Despite increasing competition from all quarters, Viacom's networks are holding their own. For the quarter ended December 31, 2016, Media Networks' revenues rose 1% to $2.6 billion -- and this ignores an averse 2% impact due to foreign exchange losses. Softness in total advertising revenues (-2% to $1.29 billion) was balanced out by an increase in affiliate (essentially international) revenues, which climbed 2% to $1.14 billion. These results are nothing to write home about, but they aren't terrible, either. All the more, when looking at the situation holistically and holding shares up to the light of its enviable brands and good-not-great recent financial results, shares become increasingly attractive when one reflects on their current valuation.
Should Viacom be able to right the ship, investors will more than likely be handsomely rewarded given the stock's historically low valuation. Here, the situation appears to be positive as well. Management is no longer distracted by the drama surrounding the departure of Sumner Redstone and will be able to focus on international expansion of its brands. Also, Paramount Studios has recently been given a "booster shot" of sorts via a $1 billion dollar, 3-year deal by Chinese film studios Shanghai Film Group and Huahua Media. The cash infusion, coupled with the potential for allowing Paramount to make strong inroads into the fast-growing Chinese film market all bode well. These facts are perhaps why analysts polled by S&P Global Market Intelligence think Viacom's EPS will likely grow from $3.85 per share in FY 2017 to a respectable $5.26 per share (an annualized 8% annualized increase).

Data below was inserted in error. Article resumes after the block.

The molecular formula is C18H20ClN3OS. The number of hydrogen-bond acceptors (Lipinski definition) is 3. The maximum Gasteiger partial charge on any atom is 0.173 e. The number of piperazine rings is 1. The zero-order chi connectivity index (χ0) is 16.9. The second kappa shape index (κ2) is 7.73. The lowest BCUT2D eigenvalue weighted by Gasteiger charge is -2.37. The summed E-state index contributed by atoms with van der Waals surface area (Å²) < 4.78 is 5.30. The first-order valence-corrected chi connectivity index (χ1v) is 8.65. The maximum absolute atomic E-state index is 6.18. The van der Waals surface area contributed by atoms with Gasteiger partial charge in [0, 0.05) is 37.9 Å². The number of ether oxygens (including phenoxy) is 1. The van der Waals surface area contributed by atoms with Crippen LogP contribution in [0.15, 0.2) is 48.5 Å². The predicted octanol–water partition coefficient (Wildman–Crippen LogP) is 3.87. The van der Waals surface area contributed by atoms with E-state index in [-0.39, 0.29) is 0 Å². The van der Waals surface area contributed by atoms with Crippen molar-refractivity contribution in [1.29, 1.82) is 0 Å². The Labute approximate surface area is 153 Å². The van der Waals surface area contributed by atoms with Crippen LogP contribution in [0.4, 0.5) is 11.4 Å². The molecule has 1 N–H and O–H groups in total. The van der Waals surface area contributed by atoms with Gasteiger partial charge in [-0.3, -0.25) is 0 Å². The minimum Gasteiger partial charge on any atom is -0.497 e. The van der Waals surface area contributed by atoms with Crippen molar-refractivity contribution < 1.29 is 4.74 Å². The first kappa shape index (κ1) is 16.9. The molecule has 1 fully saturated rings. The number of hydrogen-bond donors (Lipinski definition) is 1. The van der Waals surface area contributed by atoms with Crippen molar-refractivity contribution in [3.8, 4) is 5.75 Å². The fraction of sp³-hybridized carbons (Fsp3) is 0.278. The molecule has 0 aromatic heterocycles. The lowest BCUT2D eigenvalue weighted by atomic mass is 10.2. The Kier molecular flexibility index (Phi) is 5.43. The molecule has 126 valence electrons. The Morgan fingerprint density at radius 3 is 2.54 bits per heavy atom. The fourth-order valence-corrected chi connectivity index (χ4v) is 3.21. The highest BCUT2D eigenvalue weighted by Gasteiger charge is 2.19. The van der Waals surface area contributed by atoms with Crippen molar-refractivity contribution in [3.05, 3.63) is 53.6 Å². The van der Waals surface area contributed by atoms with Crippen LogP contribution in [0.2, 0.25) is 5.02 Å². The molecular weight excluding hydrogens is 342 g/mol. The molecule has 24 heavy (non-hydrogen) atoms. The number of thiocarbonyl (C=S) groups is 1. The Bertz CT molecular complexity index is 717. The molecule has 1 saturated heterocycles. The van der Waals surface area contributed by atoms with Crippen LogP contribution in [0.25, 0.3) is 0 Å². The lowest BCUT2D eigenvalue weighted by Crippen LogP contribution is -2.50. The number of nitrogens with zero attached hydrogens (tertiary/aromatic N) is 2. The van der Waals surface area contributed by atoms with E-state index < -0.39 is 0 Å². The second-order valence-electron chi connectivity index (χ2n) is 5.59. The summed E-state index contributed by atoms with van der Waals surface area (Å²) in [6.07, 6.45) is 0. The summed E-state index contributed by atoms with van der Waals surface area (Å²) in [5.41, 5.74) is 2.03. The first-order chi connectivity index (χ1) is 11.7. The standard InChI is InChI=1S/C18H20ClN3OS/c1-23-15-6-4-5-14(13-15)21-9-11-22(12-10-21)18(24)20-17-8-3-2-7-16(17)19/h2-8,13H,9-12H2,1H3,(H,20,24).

A few words of caution
The world continues to change, and while few could have imagined Viacom's reach 30 years ago, the same could have been said of potential threats to its core entertainment brands. The fact is, the company faces threats from all quarters, from individuals in their homes posting comedic videos on YouTube to Time Warner's HBO. Consumers only have so many hours in the day, and fantastic content is now everywhere they turn. Viacom likely has what it takes to continue to compete and garner viewers' eyeballs and attention -- but the ever-present risk that the company will slowly be overtaken is there.
Foolish final thoughts
It appears that now is a rare time to buy into a fantastic media enterprise at a time when its shares are trading hands at a historically low valuation. True, its competitive position isn't what it used to be, and yes, the company has been mired in an ugly battle for control that was only recently resolved. But these negatives should not detract from the company's one-of-a-kind media properties, nor its attractive valuation that brings with it a 1.8% dividend yield to boot. Overall, Viacom's shares are worthy of strong consideration by Foolish investors with an eye to the future.
Suzanne Frey, an executive at Alphabet, is a member of The Motley Fool's board of directors. Sean O'Reilly has no position in any stocks mentioned. The Motley Fool owns shares of and recommends GOOG, GOOL, and Walt Disney. The Motley Fool recommends Time Warner. The Motley Fool has a disclosure policy.